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Java cannot resolve word into type?  RSS feed

 
Samuel Weston
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Hello, I am creating a user friendly program that allows the user to adjust the dimensions of an oval (painted onto a window) via a 'slider'
Everything is fine for the most part, except in the main code- when I tried coding for a window object for some reason java didn't recognize the type
(that is, I used the keyword TheWindow and java didn't recognize it) the following is the full code set across 2 classes, but I think the problem is centered around the main class.

I took out my comments to keep things neat- but I don't know for sure if I erased anything important.

thank you for your help




the following is 2 of 3





finally, the following is 3 of 3 (the main class)
 
Joanne Neal
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Do you have a class called TheWindow ? There isn't one in the standard API.
 
Stan Giggs
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Hi,
In order to create new object "w", class called "TheWindow" should exist.
Did you create it?
Otherwise you might want to use java.lang.JFrame instead.
 
Darryl Burke
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Stan Giggs wrote:Otherwise you might want to use java.lang.JFrame instead.


Did you mean javax.swing.JFrame?
 
Campbell Ritchie
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I don't like your names for classes nor for identifiers, I am afraid.
TheWindow, L23_DrawinganOvalwithSlider, myPanelz???

You might have been told to use such names, but have a look at the old Sun conventions. I wish they would update them rather than saying they are for archive purposes only.
 
Robert D. Smith
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Some good advice has been given.

You are correct that the problem is in Main and with TheWindow.
will never return anything, until you create TheWindow object. It is the same as calling something like JPanel without including the java.awt.* (more or less). Your main has no clue what TheWindow is or what it is supposed to be.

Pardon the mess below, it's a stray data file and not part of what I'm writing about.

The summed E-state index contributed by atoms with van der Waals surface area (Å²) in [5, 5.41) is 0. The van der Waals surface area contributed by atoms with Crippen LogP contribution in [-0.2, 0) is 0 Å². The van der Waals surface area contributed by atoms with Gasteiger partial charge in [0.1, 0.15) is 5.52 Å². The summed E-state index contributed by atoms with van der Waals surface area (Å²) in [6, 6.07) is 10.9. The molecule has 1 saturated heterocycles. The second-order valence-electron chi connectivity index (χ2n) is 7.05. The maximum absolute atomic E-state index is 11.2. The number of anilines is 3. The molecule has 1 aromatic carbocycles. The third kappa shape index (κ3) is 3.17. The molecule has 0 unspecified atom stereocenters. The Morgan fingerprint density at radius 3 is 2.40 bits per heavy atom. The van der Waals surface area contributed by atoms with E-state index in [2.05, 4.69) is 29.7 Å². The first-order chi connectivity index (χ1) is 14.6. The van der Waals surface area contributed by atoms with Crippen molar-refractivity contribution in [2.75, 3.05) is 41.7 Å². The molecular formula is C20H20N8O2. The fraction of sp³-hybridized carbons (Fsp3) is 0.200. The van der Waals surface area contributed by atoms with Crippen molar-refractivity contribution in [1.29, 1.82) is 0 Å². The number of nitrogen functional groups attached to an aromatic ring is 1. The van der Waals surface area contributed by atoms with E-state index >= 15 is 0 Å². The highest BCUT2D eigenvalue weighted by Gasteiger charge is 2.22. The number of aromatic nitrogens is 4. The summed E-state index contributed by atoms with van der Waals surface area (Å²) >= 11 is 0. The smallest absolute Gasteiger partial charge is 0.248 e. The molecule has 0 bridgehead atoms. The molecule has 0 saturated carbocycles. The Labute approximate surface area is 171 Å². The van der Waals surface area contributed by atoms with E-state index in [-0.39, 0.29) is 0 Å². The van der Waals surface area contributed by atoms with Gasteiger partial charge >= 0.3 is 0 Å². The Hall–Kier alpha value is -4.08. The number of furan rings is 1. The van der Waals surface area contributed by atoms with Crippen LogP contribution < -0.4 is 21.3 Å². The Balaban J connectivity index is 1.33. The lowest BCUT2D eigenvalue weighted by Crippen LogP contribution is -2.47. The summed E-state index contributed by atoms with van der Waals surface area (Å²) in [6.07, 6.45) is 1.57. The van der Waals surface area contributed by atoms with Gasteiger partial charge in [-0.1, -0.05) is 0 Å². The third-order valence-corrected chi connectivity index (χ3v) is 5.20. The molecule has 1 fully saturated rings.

Secondly, Campbell is, as usual, spot on regarding your variable names. Looking at the names, I assumed it was for a school project and didn't give it another thought. I suggest you listen to him and follow the link. One of my first "programming" jobs was as a COBOL programmer for the local school board. The lead programmer used really descriptive variable names like X, XX, XXX, XXXX, XXXIV -- you get the idea. Fortunately, I was a much better programmer than he, and my first mentor had me programming in C along side all the other languages they were using.

Anyway, (sorry, I have a propensity for making a short story long), my point is it is much better to start with good habits. In the long run, your code will be easier to read, maintain and modify -- for you and the poor guy who has to come in after you.

Regards,
Robert
 
Junilu Lacar
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Campbell Ritchie wrote:I don't like your names for classes nor for identifiers, I am afraid.
TheWindow, L23_DrawinganOvalwithSlider, myPanelz???

I agree. Just read these out loud and listen to yourself to get an idea of how, well, silly they are.

Code should be almost conversational when you read it. To achieve this, classes and object references should have names that are nouns or noun phrases. Methods generally should have names that are verb phrases. The main exception to this are boolean methods and boolean variables. The names of these should suggest a state of being, such as "isEmpty", "hasElements", "done", or "found".

Read these two sentences out loud:
1. "This special kind of JPanel is an L23_DrawinganOvalWithSlider"
2. "This special kind of JPanel is an OvalWithSlider"

The first one sounds rather silly when you read it out loud, doesn't it?
 
Samuel Weston
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Ah! Yes, I thought so. I since made a Window class to reflect the programs needs. Thank you
And thank you all for the recommendations on the naming conventions. I am now aware that they're an offense to the eye.
I'll take your advice into consideration in the future.
 
It is sorta covered in the JavaRanch Style Guide.
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